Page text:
Daniel Müller says his father did not urge him to inherit. He studied business administration globally and was “a little disoriented” after completing his studies. His father offered him an internship in a resort resort on Lake Chiemsee, which he also owns (like a second luxury hotel in Kitzbühel). Müller junior cleaned hotel rooms, stood behind the bar, at the reception, for a year: “This was the time that started the fire for me.” After working in the Accor Group, he came to Motel One in 2007. His sister Romy has nothing to do with the hotel industry. She is a geographer and lives in Switzerland.
Actually, says Dieter Müller, he wanted to stop earlier. But then the pandemic hit the world – he was needed. “At first nobody believed that used to be was happening. We were shut down overnight by government intervention. That was a huge shock. ”The hotels stayed open anyway. In April 2020, four percent of the beds were occupied. Commonplace was previously 85 percent.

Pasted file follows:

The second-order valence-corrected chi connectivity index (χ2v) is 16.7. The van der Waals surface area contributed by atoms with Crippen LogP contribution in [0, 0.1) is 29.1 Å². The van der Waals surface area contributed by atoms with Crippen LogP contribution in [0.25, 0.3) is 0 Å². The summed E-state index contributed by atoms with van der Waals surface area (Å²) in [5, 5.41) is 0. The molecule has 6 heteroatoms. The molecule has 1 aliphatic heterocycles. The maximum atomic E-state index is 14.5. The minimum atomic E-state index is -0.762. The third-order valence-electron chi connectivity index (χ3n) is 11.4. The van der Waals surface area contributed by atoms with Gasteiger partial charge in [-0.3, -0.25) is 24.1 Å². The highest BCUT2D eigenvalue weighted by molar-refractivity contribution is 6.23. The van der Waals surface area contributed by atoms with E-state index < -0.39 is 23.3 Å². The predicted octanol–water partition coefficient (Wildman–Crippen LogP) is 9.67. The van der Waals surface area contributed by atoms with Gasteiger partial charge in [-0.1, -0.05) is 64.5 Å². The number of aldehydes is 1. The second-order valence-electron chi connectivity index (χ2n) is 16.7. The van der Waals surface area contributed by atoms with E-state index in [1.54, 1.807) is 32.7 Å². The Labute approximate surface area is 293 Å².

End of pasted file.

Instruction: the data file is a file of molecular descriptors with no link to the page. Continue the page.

At the beginning of 2021, Dieter Müller sharply criticized the corona aid. Now he says: “In retrospect, you have to say that Germany and Austria gave the best support.” The only point of criticism: the maximum limits on aid for large companies. “A clear distortion of competition compared to the small hotel companies, which more or less got the full damage reimbursed.” But at least: He has so far received about 60 million of the 200 million euros lost.
Meanwhile the number of bookings is increasing again. In September, the occupancy rate was 58 percent, and his company made a profit from 45, 50 percent, says Dieter Müller. The proportion of business travelers is 65 percent and that of vacationers 35 percent. However: As in 2020, the Müllers are also expecting a loss of around 100 million euros this year (see graphic above). The group will only reach the pre-corona level in autumn 2023.
IPO not excluded